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Laurence A. Grossman, M.D.; Milton Grossman, M.D.
JAMA. 1955;158(3):179-180. doi:10.1001/jama.1955.02960030029009a.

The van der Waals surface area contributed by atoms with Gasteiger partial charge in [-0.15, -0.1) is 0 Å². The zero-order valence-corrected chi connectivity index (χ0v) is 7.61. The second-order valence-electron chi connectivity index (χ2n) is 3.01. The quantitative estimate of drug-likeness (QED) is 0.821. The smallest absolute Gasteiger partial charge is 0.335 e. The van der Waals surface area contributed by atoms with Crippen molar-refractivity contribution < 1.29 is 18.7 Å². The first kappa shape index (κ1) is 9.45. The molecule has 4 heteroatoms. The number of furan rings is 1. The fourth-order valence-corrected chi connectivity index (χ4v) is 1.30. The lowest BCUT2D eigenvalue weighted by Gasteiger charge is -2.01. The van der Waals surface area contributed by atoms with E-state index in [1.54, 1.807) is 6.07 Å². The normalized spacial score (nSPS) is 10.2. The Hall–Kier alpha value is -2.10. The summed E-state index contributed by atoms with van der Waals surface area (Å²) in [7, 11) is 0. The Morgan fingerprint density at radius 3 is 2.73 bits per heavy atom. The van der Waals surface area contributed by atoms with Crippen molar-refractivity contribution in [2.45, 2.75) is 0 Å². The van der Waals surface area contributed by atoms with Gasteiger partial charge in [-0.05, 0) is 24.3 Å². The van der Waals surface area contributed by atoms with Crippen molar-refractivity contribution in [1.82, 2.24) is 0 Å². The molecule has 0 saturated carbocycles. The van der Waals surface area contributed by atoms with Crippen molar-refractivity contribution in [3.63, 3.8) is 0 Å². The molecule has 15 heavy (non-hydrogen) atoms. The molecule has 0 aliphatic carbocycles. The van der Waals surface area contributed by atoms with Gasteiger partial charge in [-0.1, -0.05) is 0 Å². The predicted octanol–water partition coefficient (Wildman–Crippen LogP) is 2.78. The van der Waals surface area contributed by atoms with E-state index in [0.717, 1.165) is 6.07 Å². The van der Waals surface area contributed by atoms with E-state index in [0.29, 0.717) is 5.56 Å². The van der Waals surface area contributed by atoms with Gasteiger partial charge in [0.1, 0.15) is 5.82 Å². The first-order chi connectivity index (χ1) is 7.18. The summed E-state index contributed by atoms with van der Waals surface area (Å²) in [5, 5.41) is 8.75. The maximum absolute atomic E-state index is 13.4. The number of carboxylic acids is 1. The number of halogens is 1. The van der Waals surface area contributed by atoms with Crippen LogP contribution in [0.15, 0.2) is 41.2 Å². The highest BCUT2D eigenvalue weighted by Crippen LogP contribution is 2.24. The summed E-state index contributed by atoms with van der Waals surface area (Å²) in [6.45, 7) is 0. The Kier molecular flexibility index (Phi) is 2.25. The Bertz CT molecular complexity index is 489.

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Difficult diagnostic problems often occur when patients have pain in the chest and upper extremities. This pain may be of minor significance or may have serious meaning. In the presence of established coronary artery disease anginal pain is frequently atypical. Cardiac and extracardiac pain may have the same location and similar areas of referral. In approximately 40% of the patients who have coronary artery disease with myocardial insufficiency, physical examination, x-ray and fluoroscopic examinations, and the resting electrocardiogram are normal. Therefore, the aid of other diagnostic tests has been sought. Various procedures have been devised for testing the adequacy of coronary flow. Deviations from the normal electrocardiogram have been shown to occur during anginal attacks. The exercise test has been accepted as a clinical method of establishing the presence of coronary insufficiency. The "two-step" exercise test was first standardized by Master and Oppenheimer. Initially, a measured amount of exercise was

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